Founder of Audiophile Style

Announcing Polestar | Quick Community Reviews and Ratings

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18 hours ago, Abtr said:

Now, apart from expensive pro-audio active crossovers there are not many commercial options for a simple, good quality active crossover for sub(s) and front speakers, operating at a given crossover frequency. MiniDSP is a very versatile solution which I may try but I don't particularly like the idea of an extra AD/DA conversion and I understand overall sound quality is not to write home about, which may largely be a problem of the analog output stage and/or the power supply.

There are miniDSP solutions that don't require an ADC. The SHD has one analog and several digital inputs and contains two DAC's, as well as digital coax outputs in case you want to use an outboard DAC (or two). The analog output stage was designed for miniDSP by a well-known DIYAudio member and is supposedly quite good. The minDSP SHD Studio is D-to-D only, no AD or DA converters. They have recently added a new model with inboard power amp.

 

The above come with a built-in streamer and Dirac license. 

https://www.minidsp.com/products/shd-series


“The best sounding audio product is the one that exhibits the least audible flaws.”

 Dr. Floyd Toole

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24 minutes ago, The Computer Audiophile said:

I’ve had some strange issues lately that we’re resolved by putting a preamp between the DAC and amp. I don’t like that this was the resolution, but it was. For example, one DAC had very audible pops when using specific filter settings and switching sample rates. These were inaudible when using a preamp.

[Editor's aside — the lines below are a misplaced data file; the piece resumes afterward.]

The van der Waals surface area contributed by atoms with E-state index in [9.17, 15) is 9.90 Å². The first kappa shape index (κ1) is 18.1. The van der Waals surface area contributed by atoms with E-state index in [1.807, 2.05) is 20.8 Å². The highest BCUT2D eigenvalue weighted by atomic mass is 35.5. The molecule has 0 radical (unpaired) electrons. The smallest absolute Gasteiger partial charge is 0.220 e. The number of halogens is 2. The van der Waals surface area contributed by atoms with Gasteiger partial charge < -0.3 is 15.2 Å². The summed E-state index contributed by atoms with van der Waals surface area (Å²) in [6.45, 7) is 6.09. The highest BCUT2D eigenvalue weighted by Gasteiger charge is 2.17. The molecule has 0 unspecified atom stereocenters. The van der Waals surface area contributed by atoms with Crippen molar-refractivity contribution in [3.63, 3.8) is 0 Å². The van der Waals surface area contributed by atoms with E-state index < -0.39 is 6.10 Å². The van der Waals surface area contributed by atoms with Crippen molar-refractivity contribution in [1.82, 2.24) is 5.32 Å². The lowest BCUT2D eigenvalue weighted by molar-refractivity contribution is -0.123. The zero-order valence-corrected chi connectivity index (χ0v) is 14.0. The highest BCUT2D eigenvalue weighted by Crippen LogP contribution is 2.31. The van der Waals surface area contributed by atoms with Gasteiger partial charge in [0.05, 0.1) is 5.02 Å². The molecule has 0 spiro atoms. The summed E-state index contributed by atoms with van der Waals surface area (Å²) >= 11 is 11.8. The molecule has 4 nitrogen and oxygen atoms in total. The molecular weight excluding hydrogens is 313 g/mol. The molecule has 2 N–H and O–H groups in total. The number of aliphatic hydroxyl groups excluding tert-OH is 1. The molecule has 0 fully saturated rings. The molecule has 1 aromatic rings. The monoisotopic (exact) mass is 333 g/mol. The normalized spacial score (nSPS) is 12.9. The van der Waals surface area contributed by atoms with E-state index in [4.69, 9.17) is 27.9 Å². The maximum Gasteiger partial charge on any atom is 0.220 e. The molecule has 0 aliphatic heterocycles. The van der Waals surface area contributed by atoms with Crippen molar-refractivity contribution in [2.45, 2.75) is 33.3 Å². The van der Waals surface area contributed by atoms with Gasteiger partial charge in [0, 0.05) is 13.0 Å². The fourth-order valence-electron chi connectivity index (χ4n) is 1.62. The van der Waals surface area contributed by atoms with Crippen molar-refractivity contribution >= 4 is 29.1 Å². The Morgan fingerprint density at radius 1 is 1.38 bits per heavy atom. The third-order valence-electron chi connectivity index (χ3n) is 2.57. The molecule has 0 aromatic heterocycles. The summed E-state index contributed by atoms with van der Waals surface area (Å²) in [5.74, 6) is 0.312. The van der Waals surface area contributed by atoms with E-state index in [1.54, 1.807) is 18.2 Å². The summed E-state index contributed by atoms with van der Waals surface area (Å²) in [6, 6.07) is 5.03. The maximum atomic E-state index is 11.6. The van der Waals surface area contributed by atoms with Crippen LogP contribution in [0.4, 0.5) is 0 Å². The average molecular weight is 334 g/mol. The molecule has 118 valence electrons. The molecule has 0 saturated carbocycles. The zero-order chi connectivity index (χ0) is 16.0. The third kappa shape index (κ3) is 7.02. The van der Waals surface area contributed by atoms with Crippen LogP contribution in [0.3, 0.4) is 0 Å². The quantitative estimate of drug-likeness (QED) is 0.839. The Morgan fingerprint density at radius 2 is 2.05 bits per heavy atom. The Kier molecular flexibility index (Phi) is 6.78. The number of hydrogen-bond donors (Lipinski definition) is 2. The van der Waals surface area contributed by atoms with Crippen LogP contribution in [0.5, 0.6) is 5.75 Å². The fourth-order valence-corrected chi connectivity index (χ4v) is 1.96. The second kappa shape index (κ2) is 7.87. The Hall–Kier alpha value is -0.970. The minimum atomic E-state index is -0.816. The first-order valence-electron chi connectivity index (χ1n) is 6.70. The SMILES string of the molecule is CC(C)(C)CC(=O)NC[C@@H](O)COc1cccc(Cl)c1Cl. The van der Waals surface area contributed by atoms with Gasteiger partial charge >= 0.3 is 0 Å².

Chris, that sounds like DC problem at the DAC output.  If the DAC exhibits DC problems like this, a preamp will sometimes eliminate them before they get to the AMP, as the preamp will have DC correction of some type (servo circuit, I believe int he Constellation gear).  Sometimes DACs will have a DC spike in between locking... a properly designed DAC "should" be muting its output to avoid this in between locking to new sample rates.  I have seen this in DIY DACs a bit, where we might not have the most sophisticated control software.  Raising the buffering in Roon can sometimes help this.

Of course, for a DAC designed to connect to an amplifier directly this would be considered a fault of the DAC design and the manufacturer should address it.


ROON: DSD 256-Sonore opticalModule-Signature Rendu optical--Buffalo PRO/ESS 9038--DIY Purifi Amplifier-Focus Audio FS888-JL E-112 sub-Nordost Tyr USB, DIY AC cables, Iconoclast XLR, Iconoclast speaker, cables, Synergistic Orange Fuses, Dark Matter system clarifiers.                                                               Design/Build Consultant with Sonore

 

                                                       

SONORE computer audio